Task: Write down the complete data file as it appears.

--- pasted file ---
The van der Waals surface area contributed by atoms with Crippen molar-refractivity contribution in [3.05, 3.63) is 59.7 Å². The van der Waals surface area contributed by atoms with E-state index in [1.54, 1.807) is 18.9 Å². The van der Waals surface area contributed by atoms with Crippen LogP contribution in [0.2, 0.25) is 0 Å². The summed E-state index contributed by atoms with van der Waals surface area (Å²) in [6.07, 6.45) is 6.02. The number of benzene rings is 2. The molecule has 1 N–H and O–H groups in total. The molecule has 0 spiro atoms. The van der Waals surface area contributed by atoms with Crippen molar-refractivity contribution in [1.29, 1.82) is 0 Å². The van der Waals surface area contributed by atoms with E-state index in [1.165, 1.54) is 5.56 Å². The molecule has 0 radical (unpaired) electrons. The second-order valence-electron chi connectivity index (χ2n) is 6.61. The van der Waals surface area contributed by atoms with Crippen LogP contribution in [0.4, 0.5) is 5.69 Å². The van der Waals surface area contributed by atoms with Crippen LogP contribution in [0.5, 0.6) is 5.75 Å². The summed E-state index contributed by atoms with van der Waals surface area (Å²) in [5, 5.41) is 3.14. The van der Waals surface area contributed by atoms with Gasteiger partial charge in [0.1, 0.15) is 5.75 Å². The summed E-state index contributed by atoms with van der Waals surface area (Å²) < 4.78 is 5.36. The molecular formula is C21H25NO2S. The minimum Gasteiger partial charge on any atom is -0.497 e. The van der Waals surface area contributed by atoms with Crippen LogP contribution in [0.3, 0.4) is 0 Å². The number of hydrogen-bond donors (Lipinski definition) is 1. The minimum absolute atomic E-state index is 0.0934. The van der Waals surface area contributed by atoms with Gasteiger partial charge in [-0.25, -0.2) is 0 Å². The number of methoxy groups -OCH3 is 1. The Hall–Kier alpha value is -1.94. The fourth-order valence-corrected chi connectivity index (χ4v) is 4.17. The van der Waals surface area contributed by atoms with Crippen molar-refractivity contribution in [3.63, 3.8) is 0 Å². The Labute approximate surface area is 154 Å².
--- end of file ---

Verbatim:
The van der Waals surface area contributed by atoms with Crippen molar-refractivity contribution in [3.05, 3.63) is 59.7 Å². The van der Waals surface area contributed by atoms with E-state index in [1.54, 1.807) is 18.9 Å². The van der Waals surface area contributed by atoms with Crippen LogP contribution in [0.2, 0.25) is 0 Å². The summed E-state index contributed by atoms with van der Waals surface area (Å²) in [6.07, 6.45) is 6.02. The number of benzene rings is 2. The molecule has 1 N–H and O–H groups in total. The molecule has 0 spiro atoms. The van der Waals surface area contributed by atoms with Crippen molar-refractivity contribution in [1.29, 1.82) is 0 Å². The van der Waals surface area contributed by atoms with E-state index in [1.165, 1.54) is 5.56 Å². The molecule has 0 radical (unpaired) electrons. The second-order valence-electron chi connectivity index (χ2n) is 6.61. The van der Waals surface area contributed by atoms with Crippen LogP contribution in [0.4, 0.5) is 5.69 Å². The van der Waals surface area contributed by atoms with Crippen LogP contribution in [0.5, 0.6) is 5.75 Å². The summed E-state index contributed by atoms with van der Waals surface area (Å²) in [5, 5.41) is 3.14. The van der Waals surface area contributed by atoms with Gasteiger partial charge in [0.1, 0.15) is 5.75 Å². The summed E-state index contributed by atoms with van der Waals surface area (Å²) < 4.78 is 5.36. The molecular formula is C21H25NO2S. The minimum Gasteiger partial charge on any atom is -0.497 e. The van der Waals surface area contributed by atoms with Crippen LogP contribution in [0.3, 0.4) is 0 Å². The number of hydrogen-bond donors (Lipinski definition) is 1. The minimum absolute atomic E-state index is 0.0934. The van der Waals surface area contributed by atoms with Gasteiger partial charge in [-0.25, -0.2) is 0 Å². The number of methoxy groups -OCH3 is 1. The Hall–Kier alpha value is -1.94. The fourth-order valence-corrected chi connectivity index (χ4v) is 4.17. The van der Waals surface area contributed by atoms with Crippen molar-refractivity contribution in [3.63, 3.8) is 0 Å². The Labute approximate surface area is 154 Å².